Originally I had intended to include a web server interface using the OOB example as reference through CCS and had successfully created and uploaded html pages and images using the Bootstrap template (see previous blog). However as I found through testing, uploading images and html to flash significantly limits the amount of available space on the flash for code. When I left my html and image files on the flash I only had 64kbytes of flash available. With flash reformatted I have the full 260kbytes available. At the moment my program is 82kbytes offering good scope for further enhancements and more data capture possibilities.

 

Data transfer between wireless nodes and CC3200 uses a very basic communication method where nodes publish data based on timing and internal events and cc3200 simply listens out for RF communication.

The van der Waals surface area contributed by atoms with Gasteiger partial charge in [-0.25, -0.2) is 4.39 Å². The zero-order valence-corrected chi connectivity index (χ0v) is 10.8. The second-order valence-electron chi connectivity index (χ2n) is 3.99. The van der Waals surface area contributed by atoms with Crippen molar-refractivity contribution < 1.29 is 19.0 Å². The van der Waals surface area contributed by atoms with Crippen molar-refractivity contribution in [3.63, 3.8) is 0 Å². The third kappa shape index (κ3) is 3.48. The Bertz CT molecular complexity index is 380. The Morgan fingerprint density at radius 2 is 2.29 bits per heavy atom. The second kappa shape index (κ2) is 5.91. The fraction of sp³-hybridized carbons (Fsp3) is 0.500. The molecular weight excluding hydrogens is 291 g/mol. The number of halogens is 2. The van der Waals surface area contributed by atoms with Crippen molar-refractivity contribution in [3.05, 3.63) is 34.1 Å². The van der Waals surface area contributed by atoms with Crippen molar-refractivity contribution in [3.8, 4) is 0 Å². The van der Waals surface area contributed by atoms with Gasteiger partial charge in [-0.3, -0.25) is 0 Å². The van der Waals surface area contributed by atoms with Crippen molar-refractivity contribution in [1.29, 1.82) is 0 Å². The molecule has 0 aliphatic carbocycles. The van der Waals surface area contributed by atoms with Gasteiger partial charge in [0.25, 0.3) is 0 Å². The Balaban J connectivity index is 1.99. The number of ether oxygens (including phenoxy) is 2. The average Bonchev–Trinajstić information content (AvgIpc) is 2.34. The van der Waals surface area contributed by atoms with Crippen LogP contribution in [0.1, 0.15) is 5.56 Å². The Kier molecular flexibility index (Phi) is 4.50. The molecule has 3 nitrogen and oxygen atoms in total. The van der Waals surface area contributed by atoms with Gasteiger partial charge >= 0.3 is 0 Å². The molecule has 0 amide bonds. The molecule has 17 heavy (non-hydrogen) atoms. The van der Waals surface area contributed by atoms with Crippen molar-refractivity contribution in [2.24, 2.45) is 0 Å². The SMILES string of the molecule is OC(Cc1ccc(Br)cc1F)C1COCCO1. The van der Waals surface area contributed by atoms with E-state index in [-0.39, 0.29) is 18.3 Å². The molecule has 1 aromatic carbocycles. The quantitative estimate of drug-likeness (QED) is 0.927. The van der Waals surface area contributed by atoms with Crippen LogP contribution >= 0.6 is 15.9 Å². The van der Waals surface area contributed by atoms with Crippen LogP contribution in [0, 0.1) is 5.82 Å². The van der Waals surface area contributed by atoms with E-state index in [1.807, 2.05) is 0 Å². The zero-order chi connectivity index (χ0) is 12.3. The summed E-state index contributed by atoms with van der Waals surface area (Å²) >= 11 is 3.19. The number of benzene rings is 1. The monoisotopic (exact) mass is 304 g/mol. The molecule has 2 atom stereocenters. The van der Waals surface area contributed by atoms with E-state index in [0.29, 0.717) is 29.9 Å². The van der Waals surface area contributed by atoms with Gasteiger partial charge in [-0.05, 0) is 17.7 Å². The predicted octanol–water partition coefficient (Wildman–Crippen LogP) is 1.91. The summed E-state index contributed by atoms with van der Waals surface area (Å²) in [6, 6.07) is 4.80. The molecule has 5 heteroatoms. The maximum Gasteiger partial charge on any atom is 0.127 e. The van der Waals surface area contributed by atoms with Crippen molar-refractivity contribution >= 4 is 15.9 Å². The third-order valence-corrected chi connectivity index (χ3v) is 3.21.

For example, if and when any wireless node starts or reboots it transmits a simple notification message "NS_11" where 11 represents the node ID. It is not critical if these messages are missed by CC3200 but as I only have a few nodes they've always been picked up. When CC3200 sees the "NS_" identifier this triggers a notification email to say that Node 11 has just rebooted. This method very quickly helps you identify if a node is "in trouble" and is frequently rebooting / resetting itself. Before any node transmits data it sends out a notification message and then waits for a confirmation message back from CC3200 to say it is ready to receive data. Once cleared to transmit, the node publishes information (see PDF for data format and more detail). At present no further checking is made as proven to be quite resilient in this case (no doubt if nodes were further away and / or in a more "noisy" environment I would need to add in further checks and balances).